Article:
In three months’ time, France will face a crossroads. As voters choose their next president, they should demand that candidates move from platitudes to an adult debate about putting France back on a sustainable economic growth path that will create jobs and wealth.
This debate can be informed by looking at France’s nemesis across the Channel. With 2.5m fewer inhabitants than France, the UK generates €76bn ($98bn) more annual gross domestic product. This is equal to €2,400 more per head. Twenty five years ago, the UK’s GDP per head was 75 per cent that of France. Why is it relevant for France to benchmark itself against Britain?
Apart from similar populations and GDPs, both have the same percentage of GDP coming from industry (Britain 26 per cent; France 25 per cent) and service (74 per cent; 72 per cent). Both have a 1,000-year history of centralised nation states, were once colonial powers and are now nuclear ones and, as permanent members of the United Nations Security Council, punch above their weight internationally. Both have an inclusive social model with free access to education and health to all. Each has its favourite bogeyman. For Britain it is Europe, because it imposes too many restrictions and is inward-looking. For France, the “market” (aka, ultra-liberal Anglo-Saxon capitalism) is evil because it destroys protections and is too open.
How did Britain go from being the sick man of Europe to a high growth, high employment country? Four million more people work in Britain than in France and they work longer. Margaret Thatcher’s government broke down many rigidities and reintroduced market practices in the economy. With Tony Blair at the helm and Gordon Brown at the purse, market fluidity has been introduced in almost all aspects of the economy. Where it has not – for example, in the National Health Service – public spending has failed to make a difference. Benchmarking, reforms and service delivery have become the mantra of public policy.
Reforms are no easier in the UK than in France; most people instinctively reject them as they fear their consequences. But in the past 10 years, British politicians have spent a lot of time explaining what had to be done and why; they have not imposed policies by fiat without engaging in a public debate. However, when the debate was over and action needed to be taken, they have held firm in the face of opposition. There is a general understanding of economic mechanisms and politicians and journalists are economically literate. This makes it easier to have a fruitful debate and sensible policies.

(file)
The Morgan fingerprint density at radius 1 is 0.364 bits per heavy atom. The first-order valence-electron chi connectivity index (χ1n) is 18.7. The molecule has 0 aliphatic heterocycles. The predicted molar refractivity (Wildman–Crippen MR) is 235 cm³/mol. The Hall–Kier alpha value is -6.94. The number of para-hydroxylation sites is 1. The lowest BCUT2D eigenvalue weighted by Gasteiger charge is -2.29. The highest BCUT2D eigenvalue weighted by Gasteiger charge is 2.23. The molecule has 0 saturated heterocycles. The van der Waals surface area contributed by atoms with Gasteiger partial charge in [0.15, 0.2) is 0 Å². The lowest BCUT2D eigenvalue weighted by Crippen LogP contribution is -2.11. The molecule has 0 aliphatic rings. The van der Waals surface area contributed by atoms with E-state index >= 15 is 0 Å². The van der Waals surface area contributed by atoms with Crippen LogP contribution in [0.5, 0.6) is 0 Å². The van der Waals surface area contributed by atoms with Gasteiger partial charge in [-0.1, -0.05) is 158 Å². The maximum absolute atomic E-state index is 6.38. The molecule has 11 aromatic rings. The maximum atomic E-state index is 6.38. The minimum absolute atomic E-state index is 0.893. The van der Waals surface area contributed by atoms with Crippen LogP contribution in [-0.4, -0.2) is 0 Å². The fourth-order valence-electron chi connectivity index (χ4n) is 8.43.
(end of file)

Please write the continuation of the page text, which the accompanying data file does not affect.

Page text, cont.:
The government has also sought to disengage itself from areas where it did not add value. A case in point is the introduction of the minimum wage in 1999. This has been handled by the Low Pay Commission, composed of three representatives each of the unions and the employers with three academics who quantify the economic impact of proposals. Decisions have been approved without change by the government. The minimum wage has risen 40 per cent since its introduction and is now at roughly the same level as in France.
The big difference, however, is that 1.3m Britons are paid the minimum wage compared with 2.9m in France, because it is set by economic partners at an economically sustainable level in the UK and by politicians at a politically determined level in France. The civil service is increasingly business focused and acts as a partner to businesses rather than as a controller of what they can do. Welfare resources are targeted to make it easier for the long-term unemployed, older workers, young people and single mothers to get back to work with a carrot-and-stick policy. This results in a near full employment economy, helped by proportionate labour laws.
Britain’s acceptance of the world as it is means seeing globalisation as an opportunity. Britain embraces competition which entails benchmarking, a focus on areas of comparative advantage and constant experimentation and change to deliver jobs, growth and wealth. Employment creates growth more than growth creates jobs, so hiring people has been made easier. People do not worry about whether they will find a job, but think of which job they will choose.
However, the UK must deal with low productivity, tired infrastructure, the energy gap and an unreformed NHS. France and the UK face the same challenges of an ageing population putting a strain on both the health and pension systems and the risk of the low skilled becoming disenfranchised. The challenges of an integrated world, the benefits of which (such as lower consumer prices) are less visible than its dangers (such as job losses) have to be tackled in much the same way. People need access to quality life-long education. There must be a recognition that business is the engine of growth and wealth creation. Markets must be made truly efficient with an adequate set of regulations. Britain has shown that work is a better way of creating wealth than leisure. These issues must be at the centre of the French political debate. France has the skills, world-class infrastructure and wherewithal to rejoin the competition and win it. Will the candidates rise to the challenge?
The writers are the joint founders of Cercle d’outre-Manche, the French London-based think-tank
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